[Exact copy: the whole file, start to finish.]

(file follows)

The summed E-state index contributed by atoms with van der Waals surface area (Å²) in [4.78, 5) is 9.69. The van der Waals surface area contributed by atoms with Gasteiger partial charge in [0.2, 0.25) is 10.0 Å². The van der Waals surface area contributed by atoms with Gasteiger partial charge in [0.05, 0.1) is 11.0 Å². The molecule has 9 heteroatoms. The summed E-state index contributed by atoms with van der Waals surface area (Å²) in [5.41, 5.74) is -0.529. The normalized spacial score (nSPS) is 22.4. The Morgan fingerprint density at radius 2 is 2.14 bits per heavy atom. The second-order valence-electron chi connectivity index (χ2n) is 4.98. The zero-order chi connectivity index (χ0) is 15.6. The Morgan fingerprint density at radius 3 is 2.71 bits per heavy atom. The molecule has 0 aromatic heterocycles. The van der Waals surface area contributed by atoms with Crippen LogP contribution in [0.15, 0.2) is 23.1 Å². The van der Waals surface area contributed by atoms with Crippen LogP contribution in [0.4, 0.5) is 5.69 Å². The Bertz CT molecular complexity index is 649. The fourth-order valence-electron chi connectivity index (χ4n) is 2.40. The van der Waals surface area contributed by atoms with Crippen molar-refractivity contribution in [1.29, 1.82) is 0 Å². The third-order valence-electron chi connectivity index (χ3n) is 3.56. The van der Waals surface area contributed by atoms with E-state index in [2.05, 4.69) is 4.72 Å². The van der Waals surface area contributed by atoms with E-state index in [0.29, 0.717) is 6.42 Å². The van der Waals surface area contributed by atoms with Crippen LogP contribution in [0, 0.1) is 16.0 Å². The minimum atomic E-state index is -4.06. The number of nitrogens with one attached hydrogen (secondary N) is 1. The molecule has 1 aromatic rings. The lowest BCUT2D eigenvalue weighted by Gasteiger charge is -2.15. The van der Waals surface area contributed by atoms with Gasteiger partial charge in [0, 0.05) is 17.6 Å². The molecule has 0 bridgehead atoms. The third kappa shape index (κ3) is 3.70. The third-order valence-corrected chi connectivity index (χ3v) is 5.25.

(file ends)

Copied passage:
The summed E-state index contributed by atoms with van der Waals surface area (Å²) in [4.78, 5) is 9.69. The van der Waals surface area contributed by atoms with Gasteiger partial charge in [0.2, 0.25) is 10.0 Å². The van der Waals surface area contributed by atoms with Gasteiger partial charge in [0.05, 0.1) is 11.0 Å². The molecule has 9 heteroatoms. The summed E-state index contributed by atoms with van der Waals surface area (Å²) in [5.41, 5.74) is -0.529. The normalized spacial score (nSPS) is 22.4. The Morgan fingerprint density at radius 2 is 2.14 bits per heavy atom. The second-order valence-electron chi connectivity index (χ2n) is 4.98. The zero-order chi connectivity index (χ0) is 15.6. The Morgan fingerprint density at radius 3 is 2.71 bits per heavy atom. The molecule has 0 aromatic heterocycles. The van der Waals surface area contributed by atoms with Crippen LogP contribution in [0.15, 0.2) is 23.1 Å². The van der Waals surface area contributed by atoms with Crippen LogP contribution in [0.4, 0.5) is 5.69 Å². The Bertz CT molecular complexity index is 649. The fourth-order valence-electron chi connectivity index (χ4n) is 2.40. The van der Waals surface area contributed by atoms with Crippen molar-refractivity contribution in [1.29, 1.82) is 0 Å². The third-order valence-electron chi connectivity index (χ3n) is 3.56. The van der Waals surface area contributed by atoms with E-state index in [2.05, 4.69) is 4.72 Å². The van der Waals surface area contributed by atoms with E-state index in [0.29, 0.717) is 6.42 Å². The van der Waals surface area contributed by atoms with Crippen LogP contribution in [0, 0.1) is 16.0 Å². The minimum atomic E-state index is -4.06. The number of nitrogens with one attached hydrogen (secondary N) is 1. The molecule has 1 aromatic rings. The lowest BCUT2D eigenvalue weighted by Gasteiger charge is -2.15. The van der Waals surface area contributed by atoms with Gasteiger partial charge in [0, 0.05) is 17.6 Å². The molecule has 0 bridgehead atoms. The third kappa shape index (κ3) is 3.70. The third-order valence-corrected chi connectivity index (χ3v) is 5.25.